On the Town With a Drunken Angel
What do you do in a small town on a Tuesday evening with a drunken angel to entertain? Not that Algy needed much entertaining, he trotted beside me delighted with everything he saw. I answered his stream of questions as well as I could.
“They’re traffic lights, Algy. Cars stop when the red light is on and go when the green one lights up. No, the lights don’t stop the cars, the drivers do it. No, it’s not an instinct, they have to be trained to do it. They learn as children that red is stop and green is go and the idea is constantly reinforced throughout their lives. Sorry, I don’t know what brown is. Or blue. Yes, I suppose it would reduce the cost of a police state if people would brainwash their own children. I’m not so sure that they don’t. How do you know about police states, by the way? That was an odd choice, but I chose sausages, so I’m in no position to criticise.”
It’s funny how disconcerting innocent questions can be. Great art is supposed to make you look afresh at everyday things but it can be done much more cheaply with children and angels. I’d avoided the complications of marriage and parenthood in case I chose to go home at some stage, but I was now beginning to understand how uncomfortable parents must feel when confronted with everyday things they just can’t explain.
Do those innocent traffic lights really contain the seeds of mind control? It’s true that people with a total disregard for the law in all other aspects of their lives will stop at red traffic lights. Even in the early hours of the morning, when the streets are deserted and it can’t possibly make any difference whether they stop or go, people stop at red lights. A policeman, who might regard a mere burglary as his entertainment for the evening, would be personally outraged if he saw anybody driving through a red light. Noddy didn’t do it so why should you? Surely somebody must have noticed this before?
While Algy chattered on and I made noises in the appropriate places, I tried to think of other examples. People respond to uniforms, of course, and all symbols of authority. Isn’t that too obvious? No, because it’s not what they respond to that’s important, it’s how and when they learned to do it. Why don’t they laugh when they see an adult in a ridiculous costume? Does it all stem from Mr. Plod and Constable Growler? I’d have to consider this further but I had the feeling that the combination of Algy’s innocence and my experience and detachment could add up to a formidable dictator, a sort of Jedward the Great. Papa Jedward? It was an intriguing idea.
I had to get some food into Algy before his blood sugar plunged and he collapsed. I didn’t fancy carrying him around and I couldn’t just leave him in a doorway. Or could I? I’d been quietly minding my own business for thirty years and had so far avoided attracting any unwelcome attention, now Algy could blow my cover in an instant. Why did I feel responsible for someone I’d only met an hour or so ago? Was it just because he was ‘one of us’? Was I still ‘one of us’? After thirty years on Earth I didn’t know how much angel was left in me. But humans, even those who were once angels, don’t think much, their brains aren’t made for it, they just do what comes next. Food it was.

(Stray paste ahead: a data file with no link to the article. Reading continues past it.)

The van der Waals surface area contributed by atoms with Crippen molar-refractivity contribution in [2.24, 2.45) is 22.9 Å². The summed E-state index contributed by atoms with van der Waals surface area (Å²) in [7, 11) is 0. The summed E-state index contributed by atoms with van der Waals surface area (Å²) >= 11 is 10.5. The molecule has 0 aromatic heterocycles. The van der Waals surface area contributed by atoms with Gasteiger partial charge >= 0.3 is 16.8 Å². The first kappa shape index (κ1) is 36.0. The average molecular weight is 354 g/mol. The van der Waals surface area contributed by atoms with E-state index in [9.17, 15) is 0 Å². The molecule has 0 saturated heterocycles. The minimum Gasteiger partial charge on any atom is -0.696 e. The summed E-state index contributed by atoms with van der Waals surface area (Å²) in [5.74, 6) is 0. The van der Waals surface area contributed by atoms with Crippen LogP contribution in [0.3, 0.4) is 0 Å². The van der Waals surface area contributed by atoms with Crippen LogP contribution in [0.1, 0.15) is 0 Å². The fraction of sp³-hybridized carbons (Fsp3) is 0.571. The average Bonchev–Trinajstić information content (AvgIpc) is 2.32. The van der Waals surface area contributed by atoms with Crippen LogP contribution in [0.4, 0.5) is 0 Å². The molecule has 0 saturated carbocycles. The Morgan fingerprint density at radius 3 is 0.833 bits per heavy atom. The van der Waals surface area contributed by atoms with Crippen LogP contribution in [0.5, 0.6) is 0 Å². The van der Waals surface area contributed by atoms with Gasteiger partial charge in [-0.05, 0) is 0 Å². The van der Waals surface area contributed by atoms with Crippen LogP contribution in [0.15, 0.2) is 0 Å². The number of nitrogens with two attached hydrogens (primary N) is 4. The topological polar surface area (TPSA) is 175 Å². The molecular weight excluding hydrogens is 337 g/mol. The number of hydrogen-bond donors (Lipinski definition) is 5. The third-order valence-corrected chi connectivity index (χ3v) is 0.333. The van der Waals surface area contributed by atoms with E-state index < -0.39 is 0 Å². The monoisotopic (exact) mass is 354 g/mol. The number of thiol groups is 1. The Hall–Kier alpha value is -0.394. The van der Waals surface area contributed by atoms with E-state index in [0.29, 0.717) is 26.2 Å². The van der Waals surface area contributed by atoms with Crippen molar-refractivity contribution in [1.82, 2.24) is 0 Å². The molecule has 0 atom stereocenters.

I fancied a curry and, since Algy had no opinion on the matter, I headed for an Indian restaurant I hardly ever used. I pushed open the door. For a moment I was afraid we’d be the only customers and have waiters hovering around us throughout the meal, but there was a couple at a table in the corner and a party of noisemakers, probably an office outing, on the far side. I chose a table by the window and we sat down.
“This is nice,” said Algy, determined to see good in everything. “I like the perfume.”
A waiter brought menus. Algy was about to speak, probably to compliment the waiter on the aroma of his restaurant, but I frowned and shook my head and he seemed to understand. Algy looked at his menu, then at me. “Is this something to read while we eat our pigs? I don’t know most of these words.”
“It’s a list of food, Algy. You choose what you want to eat and the waiter brings it to you.”
Algy looked back at the menu, flipped the page, then looked at me again. “I just want a pig,” he said, “or a tiger. Can’t we have those? I thought humans ate animals?”
I gave him the benefit of my knowledge about cooking and the relative sizes of a pig and a human stomach, and expressed the opinion that if he tried to eat a tiger it would probably eat him back, only harder. In the end I chose a selection of curries and side dishes for us both to dip into.
I was interested to know what Algy had packed for his trip, the police states and brainwashing had been a surprise, but amongst angels it isn’t polite to ask direct questions about such things. I suppose in human terms it would be like asking somebody the capital of Peru. If they didn’t know they’d be embarrassed, and if they did, and you told them you were just interested to know what was in their head, it would lead to an uncomfortable conversation when they tried to prove they had more stashed away than you.
“It’s Lima,” said Algy.
“The capital of Peru. It’s Lima. I don’t know what a capital is, or a Peru, but I know the capital of Peru is Lima.”
Now I was seriously shocked. “You read my mind! You’ve smuggled out angel abilities!”
“What of it? It’s a silly rule anyway. This food stings. Is all food this painful?”
“Algy, they’ll know. They’ll be coming after you.”
“But you’ll help me, won’t you?” he inquired innocently.
Oh hell. Now what had I got myself into?